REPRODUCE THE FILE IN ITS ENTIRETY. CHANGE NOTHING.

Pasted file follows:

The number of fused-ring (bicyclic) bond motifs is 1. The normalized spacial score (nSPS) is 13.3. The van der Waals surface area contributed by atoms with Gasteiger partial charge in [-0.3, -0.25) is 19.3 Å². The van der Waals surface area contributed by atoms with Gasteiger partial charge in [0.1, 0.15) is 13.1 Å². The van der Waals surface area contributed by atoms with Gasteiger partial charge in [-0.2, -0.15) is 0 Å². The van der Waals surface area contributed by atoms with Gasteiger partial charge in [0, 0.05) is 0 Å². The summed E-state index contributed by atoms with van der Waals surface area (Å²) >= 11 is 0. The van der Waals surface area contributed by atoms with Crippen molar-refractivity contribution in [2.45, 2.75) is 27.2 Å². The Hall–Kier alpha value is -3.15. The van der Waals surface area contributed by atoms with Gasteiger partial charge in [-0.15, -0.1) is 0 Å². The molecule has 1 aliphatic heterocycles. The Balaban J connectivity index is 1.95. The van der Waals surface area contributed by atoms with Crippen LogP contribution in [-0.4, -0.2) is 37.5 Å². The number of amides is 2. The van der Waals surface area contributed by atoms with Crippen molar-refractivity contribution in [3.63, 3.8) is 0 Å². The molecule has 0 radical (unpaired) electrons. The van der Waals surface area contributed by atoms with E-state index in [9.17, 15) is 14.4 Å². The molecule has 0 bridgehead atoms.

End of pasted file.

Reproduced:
The number of fused-ring (bicyclic) bond motifs is 1. The normalized spacial score (nSPS) is 13.3. The van der Waals surface area contributed by atoms with Gasteiger partial charge in [-0.3, -0.25) is 19.3 Å². The van der Waals surface area contributed by atoms with Gasteiger partial charge in [0.1, 0.15) is 13.1 Å². The van der Waals surface area contributed by atoms with Gasteiger partial charge in [-0.2, -0.15) is 0 Å². The van der Waals surface area contributed by atoms with Gasteiger partial charge in [0, 0.05) is 0 Å². The summed E-state index contributed by atoms with van der Waals surface area (Å²) >= 11 is 0. The van der Waals surface area contributed by atoms with Crippen molar-refractivity contribution in [2.45, 2.75) is 27.2 Å². The Hall–Kier alpha value is -3.15. The van der Waals surface area contributed by atoms with Gasteiger partial charge in [-0.15, -0.1) is 0 Å². The molecule has 1 aliphatic heterocycles. The Balaban J connectivity index is 1.95. The van der Waals surface area contributed by atoms with Crippen LogP contribution in [-0.4, -0.2) is 37.5 Å². The number of amides is 2. The van der Waals surface area contributed by atoms with Crippen molar-refractivity contribution in [3.63, 3.8) is 0 Å². The molecule has 0 radical (unpaired) electrons. The van der Waals surface area contributed by atoms with E-state index in [9.17, 15) is 14.4 Å². The molecule has 0 bridgehead atoms.